Communities that do not have a ballot initiative can try to negotiate rates for their residents, but they would have to individually sign up residents for such a plan, under an "opt-in" plan. The cost of doing so could eat up any savings.

A more realistic opt-in plan, experts said, would involve a group of citizens banding together to negotiate rates. A subdivision or a mobile-home park could sign up its residents to barter as one group. Businesses could make pacts to negotiate together.

And a little-known provision of the law allows groups to start a miniutility.

Some say that emerging technology will one day allow a group of residents, such as a subdivision of 100 homes, to buy a natural gas-powered unit about the size of a heat pump that produces power for about 5 cents a kilowatt hour, including the cost of the generator. That's less than half the price Toledo Edison charges.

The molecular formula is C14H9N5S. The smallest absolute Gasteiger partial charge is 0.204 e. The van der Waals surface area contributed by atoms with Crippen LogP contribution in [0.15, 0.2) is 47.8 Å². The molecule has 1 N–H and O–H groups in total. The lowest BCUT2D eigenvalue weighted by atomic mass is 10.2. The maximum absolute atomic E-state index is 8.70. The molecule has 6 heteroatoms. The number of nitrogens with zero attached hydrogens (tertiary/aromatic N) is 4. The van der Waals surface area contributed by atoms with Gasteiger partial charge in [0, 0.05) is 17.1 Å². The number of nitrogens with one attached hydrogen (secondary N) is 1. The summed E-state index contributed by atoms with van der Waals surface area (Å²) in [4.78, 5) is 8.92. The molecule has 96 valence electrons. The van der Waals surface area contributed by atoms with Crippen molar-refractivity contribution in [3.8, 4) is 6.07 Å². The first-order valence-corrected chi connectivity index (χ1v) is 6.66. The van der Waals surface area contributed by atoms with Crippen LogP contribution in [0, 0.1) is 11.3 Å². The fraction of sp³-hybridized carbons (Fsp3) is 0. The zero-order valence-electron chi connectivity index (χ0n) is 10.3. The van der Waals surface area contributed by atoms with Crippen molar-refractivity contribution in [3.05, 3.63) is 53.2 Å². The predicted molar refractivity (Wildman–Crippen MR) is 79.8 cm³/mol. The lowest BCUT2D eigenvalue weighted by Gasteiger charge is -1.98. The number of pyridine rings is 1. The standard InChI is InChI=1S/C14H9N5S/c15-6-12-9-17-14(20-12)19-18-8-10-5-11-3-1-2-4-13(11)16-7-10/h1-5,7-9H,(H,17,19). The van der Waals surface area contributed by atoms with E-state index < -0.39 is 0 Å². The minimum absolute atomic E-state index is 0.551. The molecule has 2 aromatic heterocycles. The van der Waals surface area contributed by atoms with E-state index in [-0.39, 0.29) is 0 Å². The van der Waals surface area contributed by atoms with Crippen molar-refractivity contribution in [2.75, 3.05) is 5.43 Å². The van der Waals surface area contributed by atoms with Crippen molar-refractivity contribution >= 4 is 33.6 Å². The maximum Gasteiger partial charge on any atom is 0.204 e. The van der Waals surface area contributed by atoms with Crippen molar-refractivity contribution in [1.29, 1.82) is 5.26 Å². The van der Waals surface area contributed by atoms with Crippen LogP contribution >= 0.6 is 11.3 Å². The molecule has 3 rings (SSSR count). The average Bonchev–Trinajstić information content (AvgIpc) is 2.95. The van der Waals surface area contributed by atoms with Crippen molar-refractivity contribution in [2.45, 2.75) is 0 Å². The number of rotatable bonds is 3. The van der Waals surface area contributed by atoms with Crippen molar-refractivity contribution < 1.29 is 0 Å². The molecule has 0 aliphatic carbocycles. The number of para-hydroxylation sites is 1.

Any excess power created would have to be bought by the predominant utility in the region, such as Toledo Edison, at market rates.

"You're going to have hospitals buying micro-generation units, schools buying micro-generation units, city halls buying micro-generation units," state Rep. Lynn Olman (R., Maumee), who chairs the Ohio House's public utilities committee, said.

But, for now, the most popular provision of the deregulation law remains aggregation. Toledo Edison, for its part, welcomes the movement.

"In some ways [aggregation] makes it easier for us because we can bid on a number of customers," said Joe Mosbrook, a spokesman for the utility's Akron-based parent company, First Energy.